In response to these access barriers, the BTR team has partnered with multiple organizations and brands, including the London-based youth organizations, Outrunners and TrailFam, to make it easier for folks in cities to experience the trails.
For runners with easy trail access, running off-road might feel like second nature. But, if you can’t easily access the trails, there are countless questions—countless loose threads to tie before you might feel comfortable on a trail run. Questions include: How fast should I run on a trail? What safety measures should I take? What shoes should I wear? What food should I bring and when should I eat it? Eventually, all of these loose threads pile up, creating a blanket of self-doubt—a psychological barrier that further dissuades a person from trying the sport. During Trail Taster Days, the BTR team squashes this self-doubt by teaching skills such as nutrition, safety, and trail-specific strength exercises.
For any runner who has stood on the start line of a trail race, the overwhelming Whiteness is hard to dispute. But after receiving various skeptical messages—trail running is for everyone, all you need is shoes—the BTR cofounders wondered if, perhaps, the visual evidence was not enough to spark action. So, in Julyof 2020, the BTR team launched a campaign to collect ethnicity data from race registrations. The results were stark: of more than 10,000 U.K. trail race entries in 2021, just 0.6% were from Black or mixed-race runners. One in 22 of the U.K. population is Black or mixed race. For trail entrants, this figure is just one in 167. If trail running is inclusive and the trails are open to all, where are the hundreds of other Black trail runners? Armed with numbers, the BTR team now hopes to push for a better reality. Notably, through their 21 in 21 Campaign, they aim to bring 21 Black trail runners together for a race or training event this coming fall.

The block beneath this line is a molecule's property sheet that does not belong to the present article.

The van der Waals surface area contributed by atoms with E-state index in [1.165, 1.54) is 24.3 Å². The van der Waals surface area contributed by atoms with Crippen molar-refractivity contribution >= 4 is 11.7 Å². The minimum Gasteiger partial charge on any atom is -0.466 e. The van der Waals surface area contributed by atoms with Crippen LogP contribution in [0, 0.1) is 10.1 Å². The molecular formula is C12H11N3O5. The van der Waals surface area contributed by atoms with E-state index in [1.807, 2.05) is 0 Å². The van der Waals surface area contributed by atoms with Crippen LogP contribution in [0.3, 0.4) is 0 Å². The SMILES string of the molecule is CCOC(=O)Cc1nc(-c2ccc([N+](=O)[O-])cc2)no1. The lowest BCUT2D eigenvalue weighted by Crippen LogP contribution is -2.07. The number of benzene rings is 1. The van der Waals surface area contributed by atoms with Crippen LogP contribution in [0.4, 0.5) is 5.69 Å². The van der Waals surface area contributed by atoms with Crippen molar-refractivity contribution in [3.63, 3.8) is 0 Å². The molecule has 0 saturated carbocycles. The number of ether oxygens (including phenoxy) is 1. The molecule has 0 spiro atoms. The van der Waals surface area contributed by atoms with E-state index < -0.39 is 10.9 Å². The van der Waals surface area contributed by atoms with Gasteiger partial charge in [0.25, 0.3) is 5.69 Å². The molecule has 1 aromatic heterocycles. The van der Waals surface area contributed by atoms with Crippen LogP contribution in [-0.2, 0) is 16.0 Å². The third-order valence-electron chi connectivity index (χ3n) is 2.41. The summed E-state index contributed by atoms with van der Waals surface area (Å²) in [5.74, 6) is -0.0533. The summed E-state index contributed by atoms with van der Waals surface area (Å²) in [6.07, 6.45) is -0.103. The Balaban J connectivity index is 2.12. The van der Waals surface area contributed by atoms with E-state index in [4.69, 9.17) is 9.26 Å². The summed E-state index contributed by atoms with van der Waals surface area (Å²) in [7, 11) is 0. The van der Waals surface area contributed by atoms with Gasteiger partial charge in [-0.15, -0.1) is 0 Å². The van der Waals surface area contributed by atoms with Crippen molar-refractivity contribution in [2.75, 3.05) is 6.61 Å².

“I want to show Black people, Black women, and Black mothers that this is possible,” says Pace-Humphreys. “That these spaces are not off-limits to us.”
What comes next?
Pace-Humphreys emphasizes that creating an inclusive trail running community cannot begin and end with individuals. She wants to foster change on the industry level, too. So, what can outdoor brands do to create a more inclusive trail running culture?
“Ask questions,” says Pace-Humphreys. “Ask Black people, rather than assuming you know all the answers. Our ultimate goal is to have a really inclusive community of trail runners, where you can look around at a race, at a training event, or in a documentary, and see the global population truly represented. That will only happen if brands and events, and people in power, are willing to ask questions and have difficult conversations—that’s what sparks change.”
Starting on June 15th, 2021, Pace-Humphreys and five other Black trail runners will begin a traverse of the Ramsey Round, a 58-mile, 24-summit mountain circuit named for Charlie Ramsay, a Black trail runner from Scotland. While this event holds symbolic importance for Black runners in the UK, Pace-Humphrey’s goals are more global. Already, BTR groups are sprouting up in the U.S., and the founders hope that additional runners will expand the movement. If you are interested in joining or expanding this historic group’s presence in the U.S., you can message Black Trail Runners on Instagram, Twitter, or Facebook, and visit them online at https://www.blacktrailrunners.run.